Weve been told for decades that the world has too many people, that overpopulation is the great peril of our age. Thanks to people like Tom Friedman, we take it as an article of faith that the earth is hot, flat, and crowdedthat we are on the verge of a population explosion.”
Its all nonsense. In fact, the reverse is true. We are on the brink of a demographic implosion. For the first time in centuries, the world faces population decline. And this time, its not because of wars, famines, or plagues. Its because people have simply stopped having babies.
In demographics, the replacement rate is the golden number: 2.1.When women average fewer than 2.1 children, Very Bad Things happen. And American women have not hit the replacement rate in two generations. Today, middle-class, college-educated women in America have about the same number of children as do Chinese women. Chinas government bullies, taxes, and punishes their people with a One-Child Policy.” In America, we do one-child by choice.
The fertility decline already shapes the way we live. From Social Security shortfalls to Irans attempts to build nuclear weapons, fertility is the key to understanding the world around us. Fertility undergirds our politics and our laws; our culture and our economy. If youre under 40, fertility declines will dictate how you navigate old age. If youre under 10, fertility declines will influence your entire adult life. If we dont reverse this trend, economic systems will suffer, international affairs will be reordered, and innovation will slow in every sectorexcept, of course, for healthcare.
What to Expect When No One's Expecting explores how our fertility collapse happened, what the world its creating will look like, and what can be done to stop it.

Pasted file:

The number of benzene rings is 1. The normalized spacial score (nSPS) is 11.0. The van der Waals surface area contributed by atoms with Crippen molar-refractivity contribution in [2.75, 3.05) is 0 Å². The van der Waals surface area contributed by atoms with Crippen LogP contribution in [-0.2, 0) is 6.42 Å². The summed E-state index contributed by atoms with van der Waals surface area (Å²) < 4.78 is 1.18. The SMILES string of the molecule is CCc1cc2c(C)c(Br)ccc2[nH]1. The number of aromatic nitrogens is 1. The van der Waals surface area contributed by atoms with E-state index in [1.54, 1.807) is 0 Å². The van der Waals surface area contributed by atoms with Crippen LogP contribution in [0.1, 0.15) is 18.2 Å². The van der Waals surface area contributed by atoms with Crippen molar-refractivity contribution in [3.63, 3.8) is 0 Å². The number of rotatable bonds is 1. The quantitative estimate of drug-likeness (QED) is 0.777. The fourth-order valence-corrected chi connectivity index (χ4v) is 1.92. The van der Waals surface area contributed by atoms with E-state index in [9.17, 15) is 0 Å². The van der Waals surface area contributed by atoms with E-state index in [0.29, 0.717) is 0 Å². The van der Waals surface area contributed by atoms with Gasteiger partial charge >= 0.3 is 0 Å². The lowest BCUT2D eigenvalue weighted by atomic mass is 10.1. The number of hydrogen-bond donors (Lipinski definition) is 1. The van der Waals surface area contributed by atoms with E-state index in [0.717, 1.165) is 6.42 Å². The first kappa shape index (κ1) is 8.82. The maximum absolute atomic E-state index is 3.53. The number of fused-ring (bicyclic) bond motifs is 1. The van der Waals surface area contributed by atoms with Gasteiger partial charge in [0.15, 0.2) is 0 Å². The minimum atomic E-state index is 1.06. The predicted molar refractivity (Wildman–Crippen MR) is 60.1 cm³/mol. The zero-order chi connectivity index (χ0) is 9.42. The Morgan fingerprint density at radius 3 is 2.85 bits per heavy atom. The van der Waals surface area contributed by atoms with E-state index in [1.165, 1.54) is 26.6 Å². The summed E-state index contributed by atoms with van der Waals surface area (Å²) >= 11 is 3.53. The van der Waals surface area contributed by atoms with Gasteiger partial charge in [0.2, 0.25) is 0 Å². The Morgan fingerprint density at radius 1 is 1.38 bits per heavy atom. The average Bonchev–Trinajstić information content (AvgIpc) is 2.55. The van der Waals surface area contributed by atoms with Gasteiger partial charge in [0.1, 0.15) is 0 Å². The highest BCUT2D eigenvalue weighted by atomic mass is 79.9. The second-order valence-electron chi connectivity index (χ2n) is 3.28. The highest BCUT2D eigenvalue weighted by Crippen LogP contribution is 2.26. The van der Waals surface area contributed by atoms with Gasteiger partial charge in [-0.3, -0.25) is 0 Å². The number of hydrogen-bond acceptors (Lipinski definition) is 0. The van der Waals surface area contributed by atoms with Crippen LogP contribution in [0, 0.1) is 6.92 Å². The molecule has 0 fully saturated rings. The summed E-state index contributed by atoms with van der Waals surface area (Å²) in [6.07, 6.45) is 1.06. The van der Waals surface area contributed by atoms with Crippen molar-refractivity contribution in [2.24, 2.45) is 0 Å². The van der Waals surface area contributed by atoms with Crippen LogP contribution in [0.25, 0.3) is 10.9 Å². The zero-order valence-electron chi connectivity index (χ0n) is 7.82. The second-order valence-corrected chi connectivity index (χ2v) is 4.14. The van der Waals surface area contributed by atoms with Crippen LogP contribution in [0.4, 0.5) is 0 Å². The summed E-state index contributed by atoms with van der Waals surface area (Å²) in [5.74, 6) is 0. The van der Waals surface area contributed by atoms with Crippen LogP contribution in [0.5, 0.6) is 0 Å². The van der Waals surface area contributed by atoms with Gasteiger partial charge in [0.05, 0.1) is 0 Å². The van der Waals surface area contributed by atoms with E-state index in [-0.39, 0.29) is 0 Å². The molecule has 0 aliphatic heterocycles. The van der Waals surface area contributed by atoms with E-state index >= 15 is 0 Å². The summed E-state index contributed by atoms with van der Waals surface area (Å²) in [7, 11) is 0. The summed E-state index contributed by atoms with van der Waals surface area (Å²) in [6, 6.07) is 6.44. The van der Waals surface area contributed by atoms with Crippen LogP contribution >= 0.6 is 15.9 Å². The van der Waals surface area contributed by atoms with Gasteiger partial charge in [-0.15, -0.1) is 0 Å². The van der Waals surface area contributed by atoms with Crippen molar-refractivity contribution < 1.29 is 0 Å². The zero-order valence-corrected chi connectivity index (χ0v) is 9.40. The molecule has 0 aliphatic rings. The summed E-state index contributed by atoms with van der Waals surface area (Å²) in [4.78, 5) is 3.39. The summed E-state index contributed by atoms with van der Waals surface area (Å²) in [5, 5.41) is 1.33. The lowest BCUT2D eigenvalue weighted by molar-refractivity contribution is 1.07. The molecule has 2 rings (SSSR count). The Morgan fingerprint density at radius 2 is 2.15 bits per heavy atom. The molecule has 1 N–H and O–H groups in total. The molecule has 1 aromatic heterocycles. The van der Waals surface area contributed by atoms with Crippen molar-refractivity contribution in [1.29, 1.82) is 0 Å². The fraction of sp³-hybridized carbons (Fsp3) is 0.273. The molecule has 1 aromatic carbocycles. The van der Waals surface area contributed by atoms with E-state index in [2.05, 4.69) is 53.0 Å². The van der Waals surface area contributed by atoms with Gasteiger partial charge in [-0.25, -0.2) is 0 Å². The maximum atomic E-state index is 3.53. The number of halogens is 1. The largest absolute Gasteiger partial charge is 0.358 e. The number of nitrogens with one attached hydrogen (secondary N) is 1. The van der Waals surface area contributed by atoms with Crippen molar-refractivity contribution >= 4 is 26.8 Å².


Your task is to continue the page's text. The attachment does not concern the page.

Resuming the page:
Look around you and think for a minute: Is America too crowded?
For years, we have been warned about the looming danger of overpopulation: people jostling for space on a planet thats busting at the seams and running out of oil and food and land and everything else.
Its all bunk. The population bomb” never exploded. Instead, statistics from around the world make clear that since the 1970s, weve been facing exactly the opposite problem: people are having too few babies. Population growth has been slowing for two generations. The worlds population will peak, and then begin shrinking, within the next fifty years. In some countries, its already started. Japan, for instance, will be half its current size by the end of the century. In Italy, there are already more deaths than births every year. Chinas One-Child Policy has left that country without enough women to marry its men, not enough young people to support the countrys elderly, and an impending population contraction that has the ruling class terrified.
And all of this is coming to America, too. In fact, its already here. Middle-class Americans have their own, informal one-child policy these days. And an alarming number of upscale professionals dont even go that farthey have dogs, not kids. In fact, if it werent for the wave of immigration we experienced over the last thirty years, the United States would be on the verge of shrinking, too.
What happened? Everything about modern lifefrom Bugaboo strollers to insane college tuition to government regulationshas pushed Americans in a single direction, making it harder to have children. And making the people who do still want to have children feel like second-class citizens.
What to Expect When No Ones Expecting explains why the population implosion happened and how it is remaking culture, the economy, and politics both at home and around the world.
Because if America wants to continue to lead the world, we need to have more babies.
About the Author
Jonathan V. Last is a senior writer at the Weekly Standard
. His writings have been featured in the Wall Street Journal
, Los Angeles Times
, Washington Post
, Philadelphia Inquirer
, New York Post
, Claremont Review of Books
, First Things
, The Week
, TV Guide
, and elsewhere. He writes a weekly column on politics, "One Last Thing," for the iPad newspaper The Daily
He is a regular commentator on both television and radio and has appeared on ABC, CNN, Fox News Channel, PBS, NPR, CNBC, Sky News, and the BBC.
He blogs at JonathanLast.com.